Family lawyers and ACLU file lawsuit to stop youths being transferred to Angola

Attorneys for the youths incarcerated at Jefferson Parish and the American Civil Liberties Union have filed a lawsuit to prevent the minors from being transferred to Louisiana State Penitentiary, an adult prison in Angola.

In July, Governor John Bel Edwards has approved a plan from the Office of Juvenile Justice to relocate half of the approximately 50 residents of the Bridge City Center for Youth to Angola following a series of violent incidents at the youth facility. The transfer schedule has not yet been announced.

Last month, Edwards stressed that teenagers and young adults would be held in a separate building on the sprawling Angola campus and would have no contact with adult prisoners. Advocates have denounced the move as running counter to the rehabilitative juvenile justice model that the state has been promising to implement for years.

The lawsuit names Edwards, Department of Public Safety and Correctional Services Secretary James LeBlanc and Undersecretary William Sommers as defendants. He asks the court to stop the youngsters’ transfer, saying the plan would put them at ‘substantial risk of serious harm’ in breach of their constitutional rights and their rights under section 504 of the rehabilitation.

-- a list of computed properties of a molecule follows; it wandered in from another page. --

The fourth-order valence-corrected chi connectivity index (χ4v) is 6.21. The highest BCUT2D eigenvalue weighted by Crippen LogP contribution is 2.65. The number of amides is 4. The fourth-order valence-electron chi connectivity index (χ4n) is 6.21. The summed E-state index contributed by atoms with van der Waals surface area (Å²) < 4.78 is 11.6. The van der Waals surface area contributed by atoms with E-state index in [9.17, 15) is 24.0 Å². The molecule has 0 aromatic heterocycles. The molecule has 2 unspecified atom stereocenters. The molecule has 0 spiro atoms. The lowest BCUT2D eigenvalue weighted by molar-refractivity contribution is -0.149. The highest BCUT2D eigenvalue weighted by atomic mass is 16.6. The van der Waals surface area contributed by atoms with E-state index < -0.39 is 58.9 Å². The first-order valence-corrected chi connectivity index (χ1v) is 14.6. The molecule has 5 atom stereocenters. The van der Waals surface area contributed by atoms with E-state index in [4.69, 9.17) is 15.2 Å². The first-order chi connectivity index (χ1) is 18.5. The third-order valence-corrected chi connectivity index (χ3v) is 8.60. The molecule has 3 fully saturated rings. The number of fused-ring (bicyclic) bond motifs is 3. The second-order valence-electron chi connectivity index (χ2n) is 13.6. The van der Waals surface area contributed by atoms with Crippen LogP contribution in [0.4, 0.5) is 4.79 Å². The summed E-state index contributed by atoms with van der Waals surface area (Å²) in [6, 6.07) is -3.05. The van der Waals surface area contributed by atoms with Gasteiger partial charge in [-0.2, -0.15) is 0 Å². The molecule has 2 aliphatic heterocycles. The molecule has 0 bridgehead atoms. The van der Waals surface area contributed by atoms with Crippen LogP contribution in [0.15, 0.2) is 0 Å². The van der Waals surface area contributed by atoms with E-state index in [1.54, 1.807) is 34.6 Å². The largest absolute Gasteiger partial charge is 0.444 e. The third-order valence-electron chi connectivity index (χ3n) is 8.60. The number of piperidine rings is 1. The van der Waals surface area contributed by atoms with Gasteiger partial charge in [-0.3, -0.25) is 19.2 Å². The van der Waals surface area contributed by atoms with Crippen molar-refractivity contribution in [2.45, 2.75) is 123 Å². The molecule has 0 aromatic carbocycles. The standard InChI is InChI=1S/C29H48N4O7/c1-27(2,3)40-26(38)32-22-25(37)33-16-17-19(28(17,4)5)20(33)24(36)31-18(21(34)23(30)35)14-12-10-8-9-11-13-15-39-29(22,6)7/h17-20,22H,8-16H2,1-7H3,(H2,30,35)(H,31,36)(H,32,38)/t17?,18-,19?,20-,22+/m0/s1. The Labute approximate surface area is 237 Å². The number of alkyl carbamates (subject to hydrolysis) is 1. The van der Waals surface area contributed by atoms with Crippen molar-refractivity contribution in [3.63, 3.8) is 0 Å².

Louisiana law explicitly prohibits overlap between youth incarcerated in the juvenile justice system and adult inmates. By law, they must be housed in separate facilities and are not allowed to see or hear each other while locked up.

Louisiana will transfer incarcerated youth to an adult prison. Children’s advocates are worried.

Lawyers Ronald Haley and David Utter, representing incarcerated youths in Bridge City and their families, filed the federal lawsuit on Friday.

“Study after study has shown that incarceration has devastating and lifelong effects on young people – cutting them off from their families, disrupting their education and exposing them to further trauma and violence,” said Nora Ahmed, Legal Director of the ACLU of Louisiana. in a press release. “Transferring these children to an adult prison will only cause more pain and suffering and deprive them of the services, programs and other tools they need for healthy growth, education and development. We should be helping children become productive adults, not hurting them further. »

There was no immediate response to the lawsuit from the governor’s office, the Department of Public Safety and Corrections, or its Office of Juvenile Justice.

The transfer of incarcerated youths to Angola is not a permanent relocation. State officials said they would eventually move to the Jetson Center for Youth in Baker, which is being renovated so it can reopen after it closed in 2014.

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